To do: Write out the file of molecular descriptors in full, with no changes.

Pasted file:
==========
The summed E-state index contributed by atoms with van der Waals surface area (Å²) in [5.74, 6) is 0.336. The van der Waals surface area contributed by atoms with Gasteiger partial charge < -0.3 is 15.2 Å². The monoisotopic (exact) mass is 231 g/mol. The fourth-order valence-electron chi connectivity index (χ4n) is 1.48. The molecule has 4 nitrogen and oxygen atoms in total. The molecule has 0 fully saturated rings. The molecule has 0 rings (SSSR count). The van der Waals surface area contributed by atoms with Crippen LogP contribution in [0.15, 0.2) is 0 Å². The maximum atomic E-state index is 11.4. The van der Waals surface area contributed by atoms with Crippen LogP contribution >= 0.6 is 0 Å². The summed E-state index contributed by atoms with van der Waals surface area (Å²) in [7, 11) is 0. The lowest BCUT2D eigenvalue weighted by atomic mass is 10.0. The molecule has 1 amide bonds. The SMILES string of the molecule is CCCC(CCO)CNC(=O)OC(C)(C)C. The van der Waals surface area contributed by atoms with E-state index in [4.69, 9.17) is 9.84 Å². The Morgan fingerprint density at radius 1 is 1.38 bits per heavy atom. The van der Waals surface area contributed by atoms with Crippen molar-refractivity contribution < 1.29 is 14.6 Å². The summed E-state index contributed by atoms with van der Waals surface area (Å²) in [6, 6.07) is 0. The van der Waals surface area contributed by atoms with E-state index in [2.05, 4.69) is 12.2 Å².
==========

The summed E-state index contributed by atoms with van der Waals surface area (Å²) in [5.74, 6) is 0.336. The van der Waals surface area contributed by atoms with Gasteiger partial charge < -0.3 is 15.2 Å². The monoisotopic (exact) mass is 231 g/mol. The fourth-order valence-electron chi connectivity index (χ4n) is 1.48. The molecule has 4 nitrogen and oxygen atoms in total. The molecule has 0 fully saturated rings. The molecule has 0 rings (SSSR count). The van der Waals surface area contributed by atoms with Crippen LogP contribution in [0.15, 0.2) is 0 Å². The maximum atomic E-state index is 11.4. The van der Waals surface area contributed by atoms with Crippen LogP contribution >= 0.6 is 0 Å². The summed E-state index contributed by atoms with van der Waals surface area (Å²) in [7, 11) is 0. The lowest BCUT2D eigenvalue weighted by atomic mass is 10.0. The molecule has 1 amide bonds. The SMILES string of the molecule is CCCC(CCO)CNC(=O)OC(C)(C)C. The van der Waals surface area contributed by atoms with E-state index in [4.69, 9.17) is 9.84 Å². The Morgan fingerprint density at radius 1 is 1.38 bits per heavy atom. The van der Waals surface area contributed by atoms with Crippen molar-refractivity contribution < 1.29 is 14.6 Å². The summed E-state index contributed by atoms with van der Waals surface area (Å²) in [6, 6.07) is 0. The van der Waals surface area contributed by atoms with E-state index in [2.05, 4.69) is 12.2 Å².